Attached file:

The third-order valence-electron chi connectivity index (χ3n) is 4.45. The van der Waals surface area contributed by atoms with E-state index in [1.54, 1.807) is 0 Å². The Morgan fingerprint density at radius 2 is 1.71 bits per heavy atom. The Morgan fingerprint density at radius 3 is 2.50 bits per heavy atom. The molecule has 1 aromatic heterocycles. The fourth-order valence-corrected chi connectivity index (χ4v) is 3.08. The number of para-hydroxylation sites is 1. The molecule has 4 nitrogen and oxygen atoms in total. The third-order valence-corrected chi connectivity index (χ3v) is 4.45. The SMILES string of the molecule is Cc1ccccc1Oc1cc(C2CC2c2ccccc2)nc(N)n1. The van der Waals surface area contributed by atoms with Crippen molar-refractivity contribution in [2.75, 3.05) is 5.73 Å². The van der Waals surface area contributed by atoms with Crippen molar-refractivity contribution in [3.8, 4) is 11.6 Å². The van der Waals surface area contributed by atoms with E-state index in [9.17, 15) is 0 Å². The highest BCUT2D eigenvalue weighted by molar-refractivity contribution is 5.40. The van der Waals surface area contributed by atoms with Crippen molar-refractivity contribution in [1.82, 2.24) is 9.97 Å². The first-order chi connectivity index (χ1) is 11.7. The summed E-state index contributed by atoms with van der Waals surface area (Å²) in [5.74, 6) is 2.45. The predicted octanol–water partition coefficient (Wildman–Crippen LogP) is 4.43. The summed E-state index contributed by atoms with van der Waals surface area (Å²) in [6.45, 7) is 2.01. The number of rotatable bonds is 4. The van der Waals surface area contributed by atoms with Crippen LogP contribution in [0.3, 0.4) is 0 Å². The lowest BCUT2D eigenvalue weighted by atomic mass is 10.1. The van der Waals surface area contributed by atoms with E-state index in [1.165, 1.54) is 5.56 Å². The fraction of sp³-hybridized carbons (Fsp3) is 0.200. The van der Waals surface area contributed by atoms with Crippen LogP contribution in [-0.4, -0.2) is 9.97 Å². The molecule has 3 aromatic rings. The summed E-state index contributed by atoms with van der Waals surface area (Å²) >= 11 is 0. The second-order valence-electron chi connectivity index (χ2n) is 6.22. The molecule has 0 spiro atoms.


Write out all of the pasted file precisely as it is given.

The third-order valence-electron chi connectivity index (χ3n) is 4.45. The van der Waals surface area contributed by atoms with E-state index in [1.54, 1.807) is 0 Å². The Morgan fingerprint density at radius 2 is 1.71 bits per heavy atom. The Morgan fingerprint density at radius 3 is 2.50 bits per heavy atom. The molecule has 1 aromatic heterocycles. The fourth-order valence-corrected chi connectivity index (χ4v) is 3.08. The number of para-hydroxylation sites is 1. The molecule has 4 nitrogen and oxygen atoms in total. The third-order valence-corrected chi connectivity index (χ3v) is 4.45. The SMILES string of the molecule is Cc1ccccc1Oc1cc(C2CC2c2ccccc2)nc(N)n1. The van der Waals surface area contributed by atoms with Crippen molar-refractivity contribution in [2.75, 3.05) is 5.73 Å². The van der Waals surface area contributed by atoms with Crippen molar-refractivity contribution in [3.8, 4) is 11.6 Å². The van der Waals surface area contributed by atoms with E-state index in [9.17, 15) is 0 Å². The highest BCUT2D eigenvalue weighted by molar-refractivity contribution is 5.40. The van der Waals surface area contributed by atoms with Crippen molar-refractivity contribution in [1.82, 2.24) is 9.97 Å². The first-order chi connectivity index (χ1) is 11.7. The summed E-state index contributed by atoms with van der Waals surface area (Å²) in [5.74, 6) is 2.45. The predicted octanol–water partition coefficient (Wildman–Crippen LogP) is 4.43. The summed E-state index contributed by atoms with van der Waals surface area (Å²) in [6.45, 7) is 2.01. The number of rotatable bonds is 4. The van der Waals surface area contributed by atoms with Crippen LogP contribution in [0.3, 0.4) is 0 Å². The lowest BCUT2D eigenvalue weighted by atomic mass is 10.1. The van der Waals surface area contributed by atoms with E-state index in [1.165, 1.54) is 5.56 Å². The fraction of sp³-hybridized carbons (Fsp3) is 0.200. The van der Waals surface area contributed by atoms with Crippen LogP contribution in [-0.4, -0.2) is 9.97 Å². The molecule has 3 aromatic rings. The summed E-state index contributed by atoms with van der Waals surface area (Å²) >= 11 is 0. The second-order valence-electron chi connectivity index (χ2n) is 6.22. The molecule has 0 spiro atoms.